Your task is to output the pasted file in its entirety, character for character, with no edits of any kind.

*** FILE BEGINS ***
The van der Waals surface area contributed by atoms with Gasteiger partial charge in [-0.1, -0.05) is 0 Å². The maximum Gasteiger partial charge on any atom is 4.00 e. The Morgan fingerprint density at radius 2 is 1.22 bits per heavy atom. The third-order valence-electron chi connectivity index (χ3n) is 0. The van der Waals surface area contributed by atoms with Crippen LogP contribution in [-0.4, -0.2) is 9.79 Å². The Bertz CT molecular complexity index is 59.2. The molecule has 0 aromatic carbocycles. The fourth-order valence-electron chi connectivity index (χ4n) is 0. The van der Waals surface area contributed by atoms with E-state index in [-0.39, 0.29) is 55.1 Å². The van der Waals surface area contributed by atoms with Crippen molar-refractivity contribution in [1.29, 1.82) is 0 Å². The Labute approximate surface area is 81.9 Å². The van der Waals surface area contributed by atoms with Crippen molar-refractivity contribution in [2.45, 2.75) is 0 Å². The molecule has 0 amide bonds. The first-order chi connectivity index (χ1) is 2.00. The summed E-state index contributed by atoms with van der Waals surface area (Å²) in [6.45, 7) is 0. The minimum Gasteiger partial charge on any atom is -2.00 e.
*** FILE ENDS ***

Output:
The van der Waals surface area contributed by atoms with Gasteiger partial charge in [-0.1, -0.05) is 0 Å². The maximum Gasteiger partial charge on any atom is 4.00 e. The Morgan fingerprint density at radius 2 is 1.22 bits per heavy atom. The third-order valence-electron chi connectivity index (χ3n) is 0. The van der Waals surface area contributed by atoms with Crippen LogP contribution in [-0.4, -0.2) is 9.79 Å². The Bertz CT molecular complexity index is 59.2. The molecule has 0 aromatic carbocycles. The fourth-order valence-electron chi connectivity index (χ4n) is 0. The van der Waals surface area contributed by atoms with E-state index in [-0.39, 0.29) is 55.1 Å². The van der Waals surface area contributed by atoms with Crippen molar-refractivity contribution in [1.29, 1.82) is 0 Å². The Labute approximate surface area is 81.9 Å². The van der Waals surface area contributed by atoms with Crippen molar-refractivity contribution in [2.45, 2.75) is 0 Å². The molecule has 0 amide bonds. The first-order chi connectivity index (χ1) is 2.00. The summed E-state index contributed by atoms with van der Waals surface area (Å²) in [6.45, 7) is 0. The minimum Gasteiger partial charge on any atom is -2.00 e.